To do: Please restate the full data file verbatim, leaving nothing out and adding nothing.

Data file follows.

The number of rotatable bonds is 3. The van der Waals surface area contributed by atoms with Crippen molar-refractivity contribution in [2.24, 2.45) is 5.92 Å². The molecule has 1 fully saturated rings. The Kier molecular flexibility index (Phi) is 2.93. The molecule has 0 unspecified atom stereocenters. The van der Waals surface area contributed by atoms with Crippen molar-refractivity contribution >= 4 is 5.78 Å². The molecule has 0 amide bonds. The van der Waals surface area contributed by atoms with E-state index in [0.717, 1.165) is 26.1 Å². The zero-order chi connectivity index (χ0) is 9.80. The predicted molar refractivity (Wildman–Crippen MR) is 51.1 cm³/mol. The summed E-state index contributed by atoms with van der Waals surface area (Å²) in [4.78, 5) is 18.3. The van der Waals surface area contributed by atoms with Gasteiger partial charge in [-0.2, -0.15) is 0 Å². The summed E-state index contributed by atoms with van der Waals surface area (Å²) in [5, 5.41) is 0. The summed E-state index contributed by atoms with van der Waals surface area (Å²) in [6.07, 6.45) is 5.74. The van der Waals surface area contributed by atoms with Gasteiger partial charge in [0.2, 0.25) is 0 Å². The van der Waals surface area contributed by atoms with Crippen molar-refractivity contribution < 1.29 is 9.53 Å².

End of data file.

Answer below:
The number of rotatable bonds is 3. The van der Waals surface area contributed by atoms with Crippen molar-refractivity contribution in [2.24, 2.45) is 5.92 Å². The molecule has 1 fully saturated rings. The Kier molecular flexibility index (Phi) is 2.93. The molecule has 0 unspecified atom stereocenters. The van der Waals surface area contributed by atoms with Crippen molar-refractivity contribution >= 4 is 5.78 Å². The molecule has 0 amide bonds. The van der Waals surface area contributed by atoms with E-state index in [0.717, 1.165) is 26.1 Å². The zero-order chi connectivity index (χ0) is 9.80. The predicted molar refractivity (Wildman–Crippen MR) is 51.1 cm³/mol. The summed E-state index contributed by atoms with van der Waals surface area (Å²) in [4.78, 5) is 18.3. The van der Waals surface area contributed by atoms with Gasteiger partial charge in [-0.2, -0.15) is 0 Å². The summed E-state index contributed by atoms with van der Waals surface area (Å²) in [5, 5.41) is 0. The summed E-state index contributed by atoms with van der Waals surface area (Å²) in [6.07, 6.45) is 5.74. The van der Waals surface area contributed by atoms with Gasteiger partial charge in [0.2, 0.25) is 0 Å². The van der Waals surface area contributed by atoms with Crippen molar-refractivity contribution < 1.29 is 9.53 Å².